Saint Vincent College is hosting the Inspire Change workshop series which is sponsored by the Title IX office and the athletic department. The first presentation took place on Nov. 9 at 7 p.m. in the Carey Performing Arts Center. The prerogative is to teach students about social pressures and the stresses of conformity and perceived perfection.
The two featured speakers were Dr. Jayna Bonfini, MA, MS, and Dr. Elizabeth Ventura, PH.D.
Ventura recently visited Saint Vincent College last spring as a part of the LEARN Speakers series, and was invited to return for the Inspire Change Workshop to speak about her experience as a licensed counselor.
Eileen K. Flinn, Esq., assistant general counsel and coordinator for the Title IX office, spoke about the reasons for the presentation.
“The purpose of the event is to provide students with additional tools that relate to making good choices in their lives,” Flinn said. “Educating students about Title IX is important. A lot of people think of it as sexual assault and harassment, but also equally important is providing opportunities for them to learn how to balance their lives with all the pressures and adjustments that they’re facing.”
Flinn also elaborated on her own experiences working in the Title IX office.
“I was appointed Title IX coordinator about a year ago in August 2016. Many times, a report comes to my office as a result of bad or not so smart choices, with students not knowing quite how to handle social conflicts. They feel they have to do this, they have to do that, they have to be the best boyfriend, or girlfriend or friend. So, the inclination is to say yes to everything and put themselves in a position where they’re not sure how to react when it comes crumbling down. But there’s also additional stress because they’re facing finals or midterms for the first time. They’re now in a much bigger environment than they’re used to, so presenting programming and activities that don’t solely focus on sexual misconduct and bystander intervention, but also on how they can recognize what their triggers are and how they can handle them is important and it leads to good and better choices. This is the first step in an opportunity for students to learn more about this,” Flinn said.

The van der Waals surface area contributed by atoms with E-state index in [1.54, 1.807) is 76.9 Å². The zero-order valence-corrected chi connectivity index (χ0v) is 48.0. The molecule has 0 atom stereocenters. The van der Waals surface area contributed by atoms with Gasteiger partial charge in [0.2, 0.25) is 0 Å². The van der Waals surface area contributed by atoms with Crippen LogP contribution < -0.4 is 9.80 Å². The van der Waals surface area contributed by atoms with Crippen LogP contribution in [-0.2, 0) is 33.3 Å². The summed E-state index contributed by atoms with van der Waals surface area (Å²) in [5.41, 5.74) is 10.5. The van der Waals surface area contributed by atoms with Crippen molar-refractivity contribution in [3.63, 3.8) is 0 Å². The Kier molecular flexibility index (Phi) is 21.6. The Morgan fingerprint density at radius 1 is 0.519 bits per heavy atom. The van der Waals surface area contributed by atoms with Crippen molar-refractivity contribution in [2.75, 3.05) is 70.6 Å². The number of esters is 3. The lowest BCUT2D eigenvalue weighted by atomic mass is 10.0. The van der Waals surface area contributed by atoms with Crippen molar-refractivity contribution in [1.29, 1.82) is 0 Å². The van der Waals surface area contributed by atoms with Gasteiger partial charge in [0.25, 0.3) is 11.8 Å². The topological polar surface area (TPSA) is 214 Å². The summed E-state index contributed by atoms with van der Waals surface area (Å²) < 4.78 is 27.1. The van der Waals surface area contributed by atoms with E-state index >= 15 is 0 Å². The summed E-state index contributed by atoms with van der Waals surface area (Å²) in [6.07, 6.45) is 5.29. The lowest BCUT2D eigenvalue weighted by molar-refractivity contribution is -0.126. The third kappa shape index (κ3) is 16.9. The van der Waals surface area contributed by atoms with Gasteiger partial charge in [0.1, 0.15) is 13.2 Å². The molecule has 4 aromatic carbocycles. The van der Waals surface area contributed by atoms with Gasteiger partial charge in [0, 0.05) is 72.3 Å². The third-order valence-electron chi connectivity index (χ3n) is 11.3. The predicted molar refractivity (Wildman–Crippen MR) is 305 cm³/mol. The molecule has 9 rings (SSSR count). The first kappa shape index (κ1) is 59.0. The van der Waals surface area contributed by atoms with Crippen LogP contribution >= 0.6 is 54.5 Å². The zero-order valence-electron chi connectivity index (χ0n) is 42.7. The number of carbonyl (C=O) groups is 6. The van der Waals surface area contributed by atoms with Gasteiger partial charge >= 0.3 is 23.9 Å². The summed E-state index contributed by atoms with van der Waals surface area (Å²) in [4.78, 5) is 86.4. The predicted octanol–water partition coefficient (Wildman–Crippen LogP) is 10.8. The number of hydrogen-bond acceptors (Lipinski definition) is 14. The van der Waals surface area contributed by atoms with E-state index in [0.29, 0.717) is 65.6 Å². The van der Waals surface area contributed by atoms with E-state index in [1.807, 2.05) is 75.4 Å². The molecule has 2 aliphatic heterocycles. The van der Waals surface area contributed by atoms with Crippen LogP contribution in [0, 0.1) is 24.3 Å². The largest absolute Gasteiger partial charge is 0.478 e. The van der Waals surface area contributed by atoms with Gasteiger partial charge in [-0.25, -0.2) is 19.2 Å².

According to Flinn, in addition to aiding students, the event is one of a number of collaborations between the Title IX office and the athletic department meant to ensure compliance with the NCAA’s new policy for member schools to provide educational opportunities for students.
“In looking at what the law required schools to do and at a holistic approach, looking at what other colleges and universities were doing across the country, looking at what we were doing already in different areas at Saint Vincent, the wellness center, campus ministry through healthy relationships, the theology of the body, all those things come together to help students make good choices in their lives,” Flinn said.
Flinn said that she hopes students find value in the program.